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WTI Oil Rises to Narrow Brent Gap as Cushing Supply Seen Falling

April 28 (Bloomberg) -- West Texas Intermediate crude rose, narrowing its discount to Brent on speculation supplies at Cushing, Oklahoma, fell last week and as the dollar weakened.

Prices rebounded from a two-week low. Stockpiles at the WTI contract’s delivery point may have decreased from the lowest level since 2009, according to two analysts surveyed by Bloomberg. The Bloomberg Dollar Spot Index declined for a third day before the U.S. Federal Reserve meets this week.

“We should see another drawdown at Cushing and that’s what’s supporting WTI,” said Phil Flynn, senior market analyst at the Price Futures Group in Chicago. “We are seeing the unwinding of the WTI-Brent spread. The dollar is weaker ahead of the Fed meeting and is helping oil.”

WTI for June delivery rose 41 cents, or 0.4 percent, to $101.01 a barrel at 9:05 a.m. on the New York Mercantile Exchange. It ended last week’s trading at the lowest settlement since April 7. The volume of all futures traded was about 11 percent below the 100-day average for the time of day.

Brent for June settlement slid 17 cents to $109.41 a barrel on the London-based ICE Futures Europe exchange. WTI was at a discount of $8.40 to Brent. The spread ended the April 25 session at $8.98, the widest based on closing prices in more than a month.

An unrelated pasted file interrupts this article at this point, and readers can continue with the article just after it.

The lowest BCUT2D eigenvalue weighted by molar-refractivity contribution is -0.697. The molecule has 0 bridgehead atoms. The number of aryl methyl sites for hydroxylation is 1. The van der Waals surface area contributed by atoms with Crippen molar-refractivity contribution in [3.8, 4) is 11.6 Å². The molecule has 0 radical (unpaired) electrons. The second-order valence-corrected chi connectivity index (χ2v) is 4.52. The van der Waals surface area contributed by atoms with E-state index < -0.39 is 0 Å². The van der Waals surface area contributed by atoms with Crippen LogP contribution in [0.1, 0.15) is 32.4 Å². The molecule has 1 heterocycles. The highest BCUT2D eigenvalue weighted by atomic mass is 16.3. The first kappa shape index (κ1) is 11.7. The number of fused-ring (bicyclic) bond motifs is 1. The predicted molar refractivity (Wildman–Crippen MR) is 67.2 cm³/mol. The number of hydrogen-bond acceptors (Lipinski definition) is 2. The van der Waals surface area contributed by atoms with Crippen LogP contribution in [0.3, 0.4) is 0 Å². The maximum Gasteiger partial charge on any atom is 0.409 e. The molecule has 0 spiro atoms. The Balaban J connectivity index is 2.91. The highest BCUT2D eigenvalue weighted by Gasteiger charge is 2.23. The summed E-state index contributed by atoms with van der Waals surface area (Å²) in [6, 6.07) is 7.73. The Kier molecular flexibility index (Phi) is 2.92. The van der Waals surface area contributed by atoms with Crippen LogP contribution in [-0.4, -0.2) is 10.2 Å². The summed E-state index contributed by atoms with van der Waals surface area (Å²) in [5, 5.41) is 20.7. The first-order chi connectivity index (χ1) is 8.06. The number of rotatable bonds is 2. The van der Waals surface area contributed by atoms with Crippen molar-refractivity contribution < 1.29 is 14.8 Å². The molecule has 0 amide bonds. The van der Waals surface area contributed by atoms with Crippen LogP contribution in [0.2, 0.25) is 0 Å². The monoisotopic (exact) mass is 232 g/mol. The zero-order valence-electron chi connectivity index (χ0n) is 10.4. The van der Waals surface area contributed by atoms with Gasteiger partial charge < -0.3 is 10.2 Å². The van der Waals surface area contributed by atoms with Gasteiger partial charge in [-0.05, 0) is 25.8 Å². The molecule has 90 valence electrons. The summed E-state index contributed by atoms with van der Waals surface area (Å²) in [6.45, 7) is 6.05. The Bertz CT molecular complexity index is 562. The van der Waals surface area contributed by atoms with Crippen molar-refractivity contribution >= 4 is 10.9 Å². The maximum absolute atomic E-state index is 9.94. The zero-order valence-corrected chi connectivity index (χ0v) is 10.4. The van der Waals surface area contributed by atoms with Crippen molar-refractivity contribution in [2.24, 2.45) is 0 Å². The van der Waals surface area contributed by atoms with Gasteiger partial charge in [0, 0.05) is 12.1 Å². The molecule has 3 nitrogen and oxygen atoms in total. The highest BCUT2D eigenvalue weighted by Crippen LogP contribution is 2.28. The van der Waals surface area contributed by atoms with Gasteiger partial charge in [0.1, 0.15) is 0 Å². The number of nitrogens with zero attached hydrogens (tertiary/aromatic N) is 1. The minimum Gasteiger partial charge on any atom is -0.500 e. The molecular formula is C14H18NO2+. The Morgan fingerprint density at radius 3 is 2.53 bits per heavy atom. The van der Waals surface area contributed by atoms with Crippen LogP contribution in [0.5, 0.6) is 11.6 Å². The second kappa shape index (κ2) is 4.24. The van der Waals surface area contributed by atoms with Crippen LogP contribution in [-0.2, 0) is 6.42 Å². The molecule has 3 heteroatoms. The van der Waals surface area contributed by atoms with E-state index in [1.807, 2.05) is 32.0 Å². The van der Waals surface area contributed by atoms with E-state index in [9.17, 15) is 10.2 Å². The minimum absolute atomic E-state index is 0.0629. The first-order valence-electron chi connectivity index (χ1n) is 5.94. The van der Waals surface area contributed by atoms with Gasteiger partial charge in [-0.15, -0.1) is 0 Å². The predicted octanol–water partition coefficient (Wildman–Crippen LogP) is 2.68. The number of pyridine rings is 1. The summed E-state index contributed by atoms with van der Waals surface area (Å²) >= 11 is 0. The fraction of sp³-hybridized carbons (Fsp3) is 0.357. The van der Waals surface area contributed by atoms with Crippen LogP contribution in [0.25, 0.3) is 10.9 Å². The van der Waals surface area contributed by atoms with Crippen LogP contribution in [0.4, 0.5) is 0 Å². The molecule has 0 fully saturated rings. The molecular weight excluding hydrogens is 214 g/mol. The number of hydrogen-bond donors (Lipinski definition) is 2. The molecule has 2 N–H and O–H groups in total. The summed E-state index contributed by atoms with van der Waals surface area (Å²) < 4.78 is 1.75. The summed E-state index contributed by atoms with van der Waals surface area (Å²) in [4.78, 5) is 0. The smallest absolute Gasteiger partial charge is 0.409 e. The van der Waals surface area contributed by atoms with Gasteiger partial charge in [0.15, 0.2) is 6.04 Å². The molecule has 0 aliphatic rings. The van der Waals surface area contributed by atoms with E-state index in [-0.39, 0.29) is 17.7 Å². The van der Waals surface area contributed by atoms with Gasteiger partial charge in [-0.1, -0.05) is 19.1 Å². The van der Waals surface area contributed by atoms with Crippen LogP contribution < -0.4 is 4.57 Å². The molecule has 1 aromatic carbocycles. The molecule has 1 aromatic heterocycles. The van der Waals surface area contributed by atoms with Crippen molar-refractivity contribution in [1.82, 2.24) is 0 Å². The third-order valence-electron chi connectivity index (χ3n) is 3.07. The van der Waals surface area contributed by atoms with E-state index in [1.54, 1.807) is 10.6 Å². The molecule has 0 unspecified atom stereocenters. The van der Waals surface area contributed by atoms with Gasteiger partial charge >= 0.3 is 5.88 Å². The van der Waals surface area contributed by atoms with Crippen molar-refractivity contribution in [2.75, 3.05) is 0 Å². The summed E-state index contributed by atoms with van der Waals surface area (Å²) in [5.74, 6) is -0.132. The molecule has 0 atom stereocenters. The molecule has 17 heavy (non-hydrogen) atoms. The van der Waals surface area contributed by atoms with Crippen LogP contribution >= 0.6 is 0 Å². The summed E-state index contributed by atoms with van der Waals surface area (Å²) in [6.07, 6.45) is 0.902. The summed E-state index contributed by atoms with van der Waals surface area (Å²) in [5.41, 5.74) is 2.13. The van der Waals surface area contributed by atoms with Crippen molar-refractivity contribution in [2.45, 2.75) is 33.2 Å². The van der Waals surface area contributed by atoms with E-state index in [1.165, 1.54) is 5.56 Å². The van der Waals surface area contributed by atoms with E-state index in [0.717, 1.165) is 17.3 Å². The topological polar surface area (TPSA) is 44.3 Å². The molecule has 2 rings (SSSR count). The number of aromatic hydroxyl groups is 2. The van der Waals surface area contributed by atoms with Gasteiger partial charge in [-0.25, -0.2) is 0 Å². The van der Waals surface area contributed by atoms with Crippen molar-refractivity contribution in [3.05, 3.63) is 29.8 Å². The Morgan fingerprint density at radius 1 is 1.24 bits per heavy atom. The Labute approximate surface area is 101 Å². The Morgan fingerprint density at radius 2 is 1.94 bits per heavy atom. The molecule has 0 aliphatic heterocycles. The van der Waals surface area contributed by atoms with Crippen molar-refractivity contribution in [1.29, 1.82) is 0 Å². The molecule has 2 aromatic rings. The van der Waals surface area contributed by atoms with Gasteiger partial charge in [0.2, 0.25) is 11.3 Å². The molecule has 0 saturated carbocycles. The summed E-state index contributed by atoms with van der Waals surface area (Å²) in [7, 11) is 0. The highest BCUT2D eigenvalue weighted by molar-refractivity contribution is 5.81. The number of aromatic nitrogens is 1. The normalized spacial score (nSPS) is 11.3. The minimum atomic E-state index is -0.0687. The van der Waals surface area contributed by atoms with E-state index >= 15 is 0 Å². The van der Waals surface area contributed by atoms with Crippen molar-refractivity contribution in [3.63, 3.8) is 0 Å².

Cushing Inventories

Cushing inventories have decreased since January as the southern leg of the Keystone XL pipeline began moving oil from the hub to Gulf Coast refineries. Supplies dropped to 26 million in the week ended April 18, the least since October 2009, according to the Energy Information Administration.

The EIA, the Energy Department’s statistical arm, may report on April 30 another drop at Cushing, according to the estimates of Flynn and Jim Ritterbusch, president of Ritterbusch & Associates, a Galena, Illinois-based consulting company.

The Bloomberg dollar index slid 0.2 percent to 1,009.41. A weaker dollar increase oil’s investment appeal. The Fed meets on April 29-30, when economists predict the central bank will cut its monthly asset-purchase stimulus program by another $10 billion to $45 billion.

The U.S. will impose new sanctions today on people and companies close to Russian leader Vladimir Putin following his government’s lack of progress in easing the crisis in Ukraine, President Barack Obama said. European Union representatives discussed similar penalties, a European Commission spokeswoman said.

“The price is being supported by uncertainty as to the breadth and impact of sanctions taken against Russia,” Christopher Bellew, a senior broker at Jefferies Bache Ltd. in London, said by e-mail. “Another important consideration is how Russia might retaliate against sanctions.”

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